The new restrictions stem from a Jan. 16 report by a US monitor appointed by a federal judge in Texas who accepted the guilty plea in March 2017. Although Commerce Department officials would not discuss the report, they said the department followed up in February.
The US government’s investigation into sanctions violations by ZTE followed reports by Reuters in 2012 https://reut.rs/2H3p0Vl that the company had signed contracts to ship millions of dollars’ worth of hardware and software from some of the best known US technology companies to Iran’s largest telecoms carrier.


Shopping ‘Star Trek’ style becomes next frontier for most major brands

Updated 5 min 37 sec ago
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Shopping ‘Star Trek’ style becomes next frontier for most major brands

  • The use of smart speakers has expanded the possibilities available through smartphone chatbots or text-based systems, including those from Facebook and Apple.
  • Voice shopping is expected to jump to $40 billion annually in 2022 in the US, from $2 billion today, according to a survey this year by OC&C Strategy Consultants.

WASHINGTON: Voice shopping using smart speakers and smartphone apps is starting to gain traction among consumers, opening up a new “conversational commerce” channel and potentially disrupting the retail sector.

Devices such as Amazon’s Alexa-powered speakers and Google Home, which use artificial intelligence to respond to voice commands, are offering new choices to consumers who are looking for more convenient ways to order goods and services.

Voice shopping is expected to jump to $40 billion annually in 2022 in the US, from $2 billion today, according to a survey this year by OC&C Strategy Consultants.

“People are liking the convenience and natural interaction of using voice,” said Victoria Petrock of the research firm eMarketer.

“Computing in general is moving more toward voice interface because the technology is more affordable, and people are responding well because they don’t have to type.”

A recent eMarketer survey found 36 percent of US consumers liked the idea of using a home-based assistant such as Amazon Echo for making a purchase.

Amazon’s devices, which hit the market in 2015, were designed in large part to help boost sales, and Google Home was launched a year later.

“This is growing exponentially,” said Mark Taylor, an executive vice president at consultancy Capgemini and co-author of a study on conversational commerce.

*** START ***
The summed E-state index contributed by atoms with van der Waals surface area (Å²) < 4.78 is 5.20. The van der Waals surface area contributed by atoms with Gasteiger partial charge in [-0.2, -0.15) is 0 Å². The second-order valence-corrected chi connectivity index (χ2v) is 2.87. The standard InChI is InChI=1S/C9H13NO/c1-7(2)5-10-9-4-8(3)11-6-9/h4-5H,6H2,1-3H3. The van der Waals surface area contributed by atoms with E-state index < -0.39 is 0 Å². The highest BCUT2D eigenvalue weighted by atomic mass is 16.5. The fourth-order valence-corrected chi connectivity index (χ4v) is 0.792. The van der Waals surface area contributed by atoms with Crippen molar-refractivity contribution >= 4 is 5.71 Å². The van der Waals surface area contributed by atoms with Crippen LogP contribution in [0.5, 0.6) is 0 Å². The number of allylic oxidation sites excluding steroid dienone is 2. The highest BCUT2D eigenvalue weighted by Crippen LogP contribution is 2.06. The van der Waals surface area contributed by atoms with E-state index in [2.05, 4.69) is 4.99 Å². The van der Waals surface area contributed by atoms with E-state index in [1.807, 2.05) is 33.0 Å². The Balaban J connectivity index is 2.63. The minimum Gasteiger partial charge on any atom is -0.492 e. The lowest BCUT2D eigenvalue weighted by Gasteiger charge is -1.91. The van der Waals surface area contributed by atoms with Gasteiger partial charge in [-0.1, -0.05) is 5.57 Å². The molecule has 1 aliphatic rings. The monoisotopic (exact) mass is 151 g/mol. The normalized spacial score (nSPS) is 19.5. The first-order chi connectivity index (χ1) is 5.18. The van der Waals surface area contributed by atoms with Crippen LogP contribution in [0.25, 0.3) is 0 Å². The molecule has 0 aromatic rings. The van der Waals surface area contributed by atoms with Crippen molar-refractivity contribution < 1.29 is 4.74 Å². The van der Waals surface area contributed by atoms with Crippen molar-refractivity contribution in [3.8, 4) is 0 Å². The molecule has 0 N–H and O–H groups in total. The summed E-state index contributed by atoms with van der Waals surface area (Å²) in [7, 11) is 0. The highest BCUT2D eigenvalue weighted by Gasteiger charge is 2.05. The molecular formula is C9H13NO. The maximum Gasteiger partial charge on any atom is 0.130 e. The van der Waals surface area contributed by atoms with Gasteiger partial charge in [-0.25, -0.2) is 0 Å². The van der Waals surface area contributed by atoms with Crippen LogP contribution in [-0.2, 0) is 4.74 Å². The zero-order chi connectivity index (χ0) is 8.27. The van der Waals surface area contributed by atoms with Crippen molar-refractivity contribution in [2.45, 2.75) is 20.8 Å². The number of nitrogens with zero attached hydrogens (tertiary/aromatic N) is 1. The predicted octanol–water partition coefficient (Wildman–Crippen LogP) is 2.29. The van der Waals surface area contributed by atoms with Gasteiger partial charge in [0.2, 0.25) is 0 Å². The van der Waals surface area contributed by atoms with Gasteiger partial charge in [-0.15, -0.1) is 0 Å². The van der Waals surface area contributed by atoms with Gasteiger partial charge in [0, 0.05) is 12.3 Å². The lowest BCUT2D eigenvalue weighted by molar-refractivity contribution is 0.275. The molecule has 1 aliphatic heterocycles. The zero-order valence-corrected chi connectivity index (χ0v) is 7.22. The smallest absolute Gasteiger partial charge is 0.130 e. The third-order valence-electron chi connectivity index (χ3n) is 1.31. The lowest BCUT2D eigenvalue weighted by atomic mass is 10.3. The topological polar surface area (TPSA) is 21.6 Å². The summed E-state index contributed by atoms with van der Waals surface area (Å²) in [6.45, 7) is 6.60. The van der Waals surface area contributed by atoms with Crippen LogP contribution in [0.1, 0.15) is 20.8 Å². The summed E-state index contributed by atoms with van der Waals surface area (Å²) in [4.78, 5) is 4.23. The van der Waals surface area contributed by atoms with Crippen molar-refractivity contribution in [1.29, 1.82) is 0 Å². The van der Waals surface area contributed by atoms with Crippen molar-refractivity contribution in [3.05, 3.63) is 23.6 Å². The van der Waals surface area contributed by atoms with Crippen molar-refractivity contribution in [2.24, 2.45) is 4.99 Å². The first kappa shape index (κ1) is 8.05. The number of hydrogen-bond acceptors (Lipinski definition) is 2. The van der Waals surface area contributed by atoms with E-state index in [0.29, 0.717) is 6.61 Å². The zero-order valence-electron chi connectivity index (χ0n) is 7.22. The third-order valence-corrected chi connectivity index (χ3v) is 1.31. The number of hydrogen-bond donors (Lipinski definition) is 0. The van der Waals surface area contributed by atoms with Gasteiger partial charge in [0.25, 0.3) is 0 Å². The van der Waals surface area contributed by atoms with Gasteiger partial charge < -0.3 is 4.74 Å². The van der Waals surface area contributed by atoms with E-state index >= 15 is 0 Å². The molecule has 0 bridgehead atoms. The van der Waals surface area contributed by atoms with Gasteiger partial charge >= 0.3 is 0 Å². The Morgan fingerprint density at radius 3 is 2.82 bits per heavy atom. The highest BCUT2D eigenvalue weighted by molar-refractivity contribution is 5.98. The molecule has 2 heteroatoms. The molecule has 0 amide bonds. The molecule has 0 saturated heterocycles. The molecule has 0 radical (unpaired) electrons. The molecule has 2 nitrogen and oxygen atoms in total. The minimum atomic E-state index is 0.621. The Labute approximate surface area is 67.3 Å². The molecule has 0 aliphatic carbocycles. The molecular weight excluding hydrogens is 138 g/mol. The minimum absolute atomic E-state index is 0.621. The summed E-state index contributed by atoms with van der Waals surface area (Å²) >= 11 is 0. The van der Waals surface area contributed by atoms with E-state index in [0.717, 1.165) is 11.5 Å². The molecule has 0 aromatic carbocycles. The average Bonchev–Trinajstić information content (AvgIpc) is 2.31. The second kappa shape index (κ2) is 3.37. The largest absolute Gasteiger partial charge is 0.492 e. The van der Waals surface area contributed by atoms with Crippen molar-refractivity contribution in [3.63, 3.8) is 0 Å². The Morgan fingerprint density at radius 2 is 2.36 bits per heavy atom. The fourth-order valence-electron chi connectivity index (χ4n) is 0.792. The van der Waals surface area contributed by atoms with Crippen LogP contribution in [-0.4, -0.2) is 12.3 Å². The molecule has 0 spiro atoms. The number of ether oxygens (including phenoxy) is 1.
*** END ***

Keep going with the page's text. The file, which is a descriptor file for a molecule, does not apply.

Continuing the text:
“We’re getting very used to asking Alexa or Google to do something on our behalf, which makes it simple to switch and say, ‘Hey Alexa, buy me dog food.’”

Capgemini research shows many consumers are satisfied with voice interactions and that this is growing for search and information as well as for purchases and that this is likely to become a “dominant” mode of consumer action within a few years.

“It’s becoming part of the fabric of our lives,” Taylor said.

The most commonly shopped categories through voice are groceries, entertainment, electronics and clothing, according to OC&C.

For now, Taylor said, most voice-based purchases have been “low consideration goods” such as items consumers have purchased before.

But as people grow comfortable with voice assistants, Taylor sees a potential for growth in “higher consideration” items including insurance or financial services.

An important element will be the tonality and personality established by intelligent assistants that will help companies establish an image or brand.

“People like to talk to human beings because humans give insight and guidance, and AI can do the same thing,” he said.

The “conversational interface” is a tremendous advantage in some situations, said Manlio Carrelli, executive vice president at Live Person, which provides technology for firms in online platforms.

“This is like ‘Star Trek,’” Carrelli told AFP. “I can just say what I want and get it. Consumers don’t care what’s on the back end, they just want to be able to get what they want.”

Carrelli said these systems are important not only for sales, but for customer service — reducing the need for dreaded call centers and saving millions for businesses.

“We’re now entering the mainstream for this market,” Carrelli said. “I don’t think you’ll find a single major brand that isn’t looking at this.”

Walmart last month launched a text-based concierge shopping service called Jetblack, which uses both artificial intelligence and professional assistants offering buying suggestions as part of its effort to compete with Amazon.

But Walmart is one of dozens of retailers offering voice-based shopping through Google Express as well, along with sellers of flowers, hardware, groceries and other goods.

Domino’s Pizza has embraced this technology, allowing orders through Amazon Alexa, Google Home, Facebook Messenger and other platforms.

In France, Google Home devices can be used to shop at the giant retailing group Carrefour. And retailers in China have been partnering tech firms for similar services.

According to OC&C, Amazon Echo speakers are used in around 10 percent of US homes, with 4 percent for Google Home.

According to the report, Apple is lagging behind in this sector as its Siri assistant lacks the AI capabilities of Google, and the new HomePod has only just hit the market.

Apple just this year rolled out “business chat,” enabling consumers to ask questions and place orders through iPhone text or voice commands, and see images of products on the iMessage service. Retailers Lowe’s and Home Depot are among the partners.

Some analysts, however, expect more players to enter the market, with speculation rampant about a speaker from Facebook, which now is allowing business and consumers to connect through Messenger chatbots.

“Voice commerce represents the next major disruption in the retail industry, and just as e-commerce and mobile commerce changed the retail landscape, shopping through smart speaker promises to do the same,” said John Franklin of OC&C.